FFT-based FIR filtering using overlap-add method

`y`

` = `

fftfilt(b,x)

y` = `

fftfilt(b,x,n)

y = fftfilt(d,x)

y = fftfilt(d,x,n)

y = fftfilt(gpuArrayb,gpuArrayX,n)

`fftfilt`

filters data using the efficient
FFT-based method of *overlap-add*, a frequency
domain filtering technique that works only for FIR filters.

`y`

filters
the data in vector ` = `

fftfilt(b,x)`x`

with the filter described
by coefficient vector `b`

. It returns the data vector `y`

.
The operation performed by `fftfilt`

is described
in the *time domain* by the difference equation:

$$y(n)=b(1)x(n)+b(2)x(n-1)+\cdots +b(nb+1)x(n-nb)$$

An equivalent representation is the Z-transform or *frequency
domain* description:

$$Y(z)=\left(b(1)+b(2){z}^{-1}+\cdots +b(nb+1){z}^{-nb}\right)X(z)$$

By default, `fftfilt`

chooses an FFT length
and a data block length that guarantee efficient execution time.

If `x`

is a matrix, `fftfilt`

filters
its columns. If `b`

is a matrix, `fftfilt`

applies
the filter in each column of `b`

to the signal vector `x`

.
If `b`

and `x`

are both matrices
with the same number of columns, the *i*th column
of `b`

is used to filter the *i*th
column of `x`

.

`y`

uses ` = `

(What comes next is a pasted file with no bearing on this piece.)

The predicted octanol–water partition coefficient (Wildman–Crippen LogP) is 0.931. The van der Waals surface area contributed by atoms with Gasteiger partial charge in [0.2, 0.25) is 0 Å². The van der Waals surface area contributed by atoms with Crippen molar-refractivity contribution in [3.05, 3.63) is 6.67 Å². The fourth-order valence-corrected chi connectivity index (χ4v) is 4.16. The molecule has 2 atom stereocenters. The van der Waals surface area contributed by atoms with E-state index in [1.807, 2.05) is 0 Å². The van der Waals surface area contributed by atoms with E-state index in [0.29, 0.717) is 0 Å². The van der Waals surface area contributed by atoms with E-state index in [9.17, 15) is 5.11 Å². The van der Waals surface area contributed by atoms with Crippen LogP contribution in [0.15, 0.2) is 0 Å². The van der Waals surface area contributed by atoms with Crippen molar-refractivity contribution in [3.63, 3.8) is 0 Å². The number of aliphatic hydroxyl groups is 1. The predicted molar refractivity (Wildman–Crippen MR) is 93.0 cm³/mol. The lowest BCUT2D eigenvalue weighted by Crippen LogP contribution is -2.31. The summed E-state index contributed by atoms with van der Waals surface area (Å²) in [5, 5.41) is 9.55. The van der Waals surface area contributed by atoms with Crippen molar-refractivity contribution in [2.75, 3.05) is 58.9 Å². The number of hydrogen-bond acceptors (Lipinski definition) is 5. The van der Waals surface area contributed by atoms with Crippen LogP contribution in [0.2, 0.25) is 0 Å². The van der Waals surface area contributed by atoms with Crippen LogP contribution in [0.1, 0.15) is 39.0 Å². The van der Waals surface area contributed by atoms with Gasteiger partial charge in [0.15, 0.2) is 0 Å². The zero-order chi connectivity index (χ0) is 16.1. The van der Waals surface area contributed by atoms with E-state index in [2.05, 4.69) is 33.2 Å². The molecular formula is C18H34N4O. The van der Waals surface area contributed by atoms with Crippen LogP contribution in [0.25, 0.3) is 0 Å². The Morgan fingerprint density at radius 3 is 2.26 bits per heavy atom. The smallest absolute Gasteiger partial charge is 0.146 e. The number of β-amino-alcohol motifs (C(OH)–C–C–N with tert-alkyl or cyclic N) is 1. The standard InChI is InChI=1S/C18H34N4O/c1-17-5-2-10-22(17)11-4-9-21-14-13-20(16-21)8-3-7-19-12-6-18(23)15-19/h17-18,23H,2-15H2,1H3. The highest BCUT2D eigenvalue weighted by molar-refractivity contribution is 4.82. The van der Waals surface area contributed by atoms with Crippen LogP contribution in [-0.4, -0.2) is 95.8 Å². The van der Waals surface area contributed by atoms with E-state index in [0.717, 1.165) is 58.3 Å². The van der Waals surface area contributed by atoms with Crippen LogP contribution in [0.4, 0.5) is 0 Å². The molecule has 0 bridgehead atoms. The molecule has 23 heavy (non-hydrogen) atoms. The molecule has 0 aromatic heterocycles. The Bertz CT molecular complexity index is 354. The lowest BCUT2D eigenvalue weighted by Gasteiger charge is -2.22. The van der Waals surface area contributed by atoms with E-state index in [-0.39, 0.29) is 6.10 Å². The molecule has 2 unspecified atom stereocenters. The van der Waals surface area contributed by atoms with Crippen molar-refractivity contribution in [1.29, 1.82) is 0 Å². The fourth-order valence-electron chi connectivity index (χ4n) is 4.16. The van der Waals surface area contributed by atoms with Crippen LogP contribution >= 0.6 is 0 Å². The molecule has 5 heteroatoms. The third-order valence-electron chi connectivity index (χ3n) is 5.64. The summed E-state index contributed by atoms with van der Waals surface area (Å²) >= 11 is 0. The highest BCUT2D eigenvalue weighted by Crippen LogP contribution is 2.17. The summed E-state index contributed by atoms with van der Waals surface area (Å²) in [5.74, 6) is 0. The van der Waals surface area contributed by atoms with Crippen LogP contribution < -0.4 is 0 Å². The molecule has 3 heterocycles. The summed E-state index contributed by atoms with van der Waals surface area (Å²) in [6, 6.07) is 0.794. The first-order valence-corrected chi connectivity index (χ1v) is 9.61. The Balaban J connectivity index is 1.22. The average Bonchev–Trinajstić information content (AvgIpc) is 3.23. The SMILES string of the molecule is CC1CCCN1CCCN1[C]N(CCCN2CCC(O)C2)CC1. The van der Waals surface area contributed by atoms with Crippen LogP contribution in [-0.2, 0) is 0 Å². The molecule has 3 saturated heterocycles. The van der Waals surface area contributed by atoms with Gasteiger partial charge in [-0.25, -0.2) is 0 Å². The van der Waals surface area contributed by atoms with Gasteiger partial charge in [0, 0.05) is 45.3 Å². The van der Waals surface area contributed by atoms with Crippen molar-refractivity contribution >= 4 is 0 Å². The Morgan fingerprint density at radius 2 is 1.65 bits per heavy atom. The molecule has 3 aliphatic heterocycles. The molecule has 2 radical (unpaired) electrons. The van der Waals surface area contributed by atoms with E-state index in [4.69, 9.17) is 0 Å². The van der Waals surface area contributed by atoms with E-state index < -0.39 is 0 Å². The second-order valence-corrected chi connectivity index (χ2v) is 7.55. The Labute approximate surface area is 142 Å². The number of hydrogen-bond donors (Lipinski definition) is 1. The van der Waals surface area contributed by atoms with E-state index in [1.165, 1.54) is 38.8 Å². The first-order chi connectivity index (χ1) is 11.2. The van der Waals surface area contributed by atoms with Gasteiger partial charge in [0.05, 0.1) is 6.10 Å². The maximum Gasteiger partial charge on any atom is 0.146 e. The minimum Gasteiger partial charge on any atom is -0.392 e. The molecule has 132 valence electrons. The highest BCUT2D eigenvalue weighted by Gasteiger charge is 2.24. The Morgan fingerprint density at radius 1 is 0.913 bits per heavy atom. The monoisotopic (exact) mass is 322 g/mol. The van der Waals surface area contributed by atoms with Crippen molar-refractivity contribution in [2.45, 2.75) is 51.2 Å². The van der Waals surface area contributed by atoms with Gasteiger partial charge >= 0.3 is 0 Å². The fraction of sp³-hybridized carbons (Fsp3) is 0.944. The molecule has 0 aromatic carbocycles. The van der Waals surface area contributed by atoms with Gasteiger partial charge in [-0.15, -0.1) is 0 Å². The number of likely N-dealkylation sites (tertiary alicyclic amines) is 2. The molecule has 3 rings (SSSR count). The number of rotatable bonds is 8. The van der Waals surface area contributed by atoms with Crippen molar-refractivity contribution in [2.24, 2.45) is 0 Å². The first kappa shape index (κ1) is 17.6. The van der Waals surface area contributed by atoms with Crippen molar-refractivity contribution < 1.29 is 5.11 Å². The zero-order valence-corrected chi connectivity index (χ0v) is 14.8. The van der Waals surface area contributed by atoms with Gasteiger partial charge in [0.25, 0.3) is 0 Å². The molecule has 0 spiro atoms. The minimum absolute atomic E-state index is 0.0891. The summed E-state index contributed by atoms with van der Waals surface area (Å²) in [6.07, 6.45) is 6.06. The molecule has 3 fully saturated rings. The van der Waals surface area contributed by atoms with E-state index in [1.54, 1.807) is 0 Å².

fftfilt(b,x,n)`n`

to
determine the length of the FFT. See Algorithms for information.

`y = fftfilt(d,x)`

filters the data in vector `x`

with
a `digitalFilter`

object, `d`

.
Use `designfilt`

to generate `d`

based
on frequency-response specifications.

`y = fftfilt(d,x,n)`

uses `n`

to
determine the length of the FFT.

`y = fftfilt(gpuArrayb,gpuArrayX,n)`

filters
the data in the `gpuArray`

object, `gpuArrayX`

,
with the FIR filter coefficients in the `gpuArray`

, `gpuArrayb`

.
See Establish Arrays on a GPU for
details on gpuArray objects. Using `fftfilt`

with `gpuArray`

objects
requires Parallel Computing Toolbox™ software and a CUDA-enabled
NVIDIA GPU with compute capability 1.3 or above. See http://www.mathworks.com/products/parallel-computing/requirements.html for
details. The filtered data, `y`

, is a gpuArray object.
See Overlap-Add Filtering on the GPU for
example of overlap-add filtering on the GPU.

`fftfilt`

works for both real and complex inputs.

`filter`

functionWhen the input signal is relatively large, it is advantageous
to use `fftfilt`

instead of `filter`

,
which performs *N* multiplications for each sample
in `x`

, where *N* is the filter
length. `fftfilt`

performs 2 FFT operations —
the FFT of the signal block of length *L* plus the
inverse FT of the product of the FFTs — at the cost of

½*L*log_{2}*L*

where *L* is the block length. It then performs *L* point-wise
multiplications for a total cost of

*L* + *L*log_{2}*L* = *L*(1 + log_{2}*L*)

multiplications. The cost ratio is therefore

*L*(1+log_{2}*L*) / (*N**L*) = (1 + log_{2}*L*)/*N*

which is approximately log_{2}*L* / *N*.

Therefore, `fftfilt`

becomes advantageous when
log_{2}*L*is less than *N*.

[1] Oppenheim, Alan V., Ronald W. Schafer,
and John R. Buck. *Discrete-Time Signal Processing*.
2nd Ed. Upper Saddle River, NJ: Prentice Hall, 1999.

`conv`

| `designfilt`

| `digitalFilter`

| `filter`

| `filtfilt`

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